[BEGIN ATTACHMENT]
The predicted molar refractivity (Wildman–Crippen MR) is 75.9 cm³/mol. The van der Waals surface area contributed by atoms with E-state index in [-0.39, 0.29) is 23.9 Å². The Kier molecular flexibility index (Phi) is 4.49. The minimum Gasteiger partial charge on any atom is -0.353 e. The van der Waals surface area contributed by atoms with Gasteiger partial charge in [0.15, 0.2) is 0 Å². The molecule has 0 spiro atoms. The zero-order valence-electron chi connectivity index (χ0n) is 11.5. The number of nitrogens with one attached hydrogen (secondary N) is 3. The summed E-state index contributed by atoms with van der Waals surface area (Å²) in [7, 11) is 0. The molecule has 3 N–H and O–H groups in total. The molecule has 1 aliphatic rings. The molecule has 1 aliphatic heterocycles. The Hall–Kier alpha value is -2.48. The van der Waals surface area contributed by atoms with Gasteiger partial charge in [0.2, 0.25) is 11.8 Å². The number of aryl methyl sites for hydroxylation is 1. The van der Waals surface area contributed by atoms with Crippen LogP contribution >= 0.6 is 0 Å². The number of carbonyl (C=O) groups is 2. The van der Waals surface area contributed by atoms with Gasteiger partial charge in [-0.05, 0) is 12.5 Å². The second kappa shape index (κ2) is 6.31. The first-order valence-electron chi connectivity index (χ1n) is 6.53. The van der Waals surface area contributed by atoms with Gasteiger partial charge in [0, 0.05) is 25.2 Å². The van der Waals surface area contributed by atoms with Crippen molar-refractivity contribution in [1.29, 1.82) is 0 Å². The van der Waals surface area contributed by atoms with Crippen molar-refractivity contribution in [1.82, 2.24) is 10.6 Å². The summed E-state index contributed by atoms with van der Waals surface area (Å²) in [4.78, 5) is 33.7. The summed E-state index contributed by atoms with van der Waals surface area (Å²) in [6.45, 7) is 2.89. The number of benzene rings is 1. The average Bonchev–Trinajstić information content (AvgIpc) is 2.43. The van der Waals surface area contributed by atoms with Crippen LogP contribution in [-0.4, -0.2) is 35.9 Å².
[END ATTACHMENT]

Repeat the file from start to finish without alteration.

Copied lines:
The predicted molar refractivity (Wildman–Crippen MR) is 75.9 cm³/mol. The van der Waals surface area contributed by atoms with E-state index in [-0.39, 0.29) is 23.9 Å². The Kier molecular flexibility index (Phi) is 4.49. The minimum Gasteiger partial charge on any atom is -0.353 e. The van der Waals surface area contributed by atoms with Gasteiger partial charge in [0.15, 0.2) is 0 Å². The molecule has 0 spiro atoms. The zero-order valence-electron chi connectivity index (χ0n) is 11.5. The number of nitrogens with one attached hydrogen (secondary N) is 3. The summed E-state index contributed by atoms with van der Waals surface area (Å²) in [7, 11) is 0. The molecule has 3 N–H and O–H groups in total. The molecule has 1 aliphatic rings. The molecule has 1 aliphatic heterocycles. The Hall–Kier alpha value is -2.48. The van der Waals surface area contributed by atoms with Gasteiger partial charge in [0.2, 0.25) is 11.8 Å². The number of aryl methyl sites for hydroxylation is 1. The van der Waals surface area contributed by atoms with Crippen LogP contribution >= 0.6 is 0 Å². The number of carbonyl (C=O) groups is 2. The van der Waals surface area contributed by atoms with Gasteiger partial charge in [-0.05, 0) is 12.5 Å². The second kappa shape index (κ2) is 6.31. The first-order valence-electron chi connectivity index (χ1n) is 6.53. The van der Waals surface area contributed by atoms with Gasteiger partial charge in [0, 0.05) is 25.2 Å². The van der Waals surface area contributed by atoms with Crippen molar-refractivity contribution in [1.29, 1.82) is 0 Å². The van der Waals surface area contributed by atoms with Crippen molar-refractivity contribution in [1.82, 2.24) is 10.6 Å². The summed E-state index contributed by atoms with van der Waals surface area (Å²) in [4.78, 5) is 33.7. The summed E-state index contributed by atoms with van der Waals surface area (Å²) in [6.45, 7) is 2.89. The number of benzene rings is 1. The average Bonchev–Trinajstić information content (AvgIpc) is 2.43. The van der Waals surface area contributed by atoms with Crippen LogP contribution in [-0.4, -0.2) is 35.9 Å².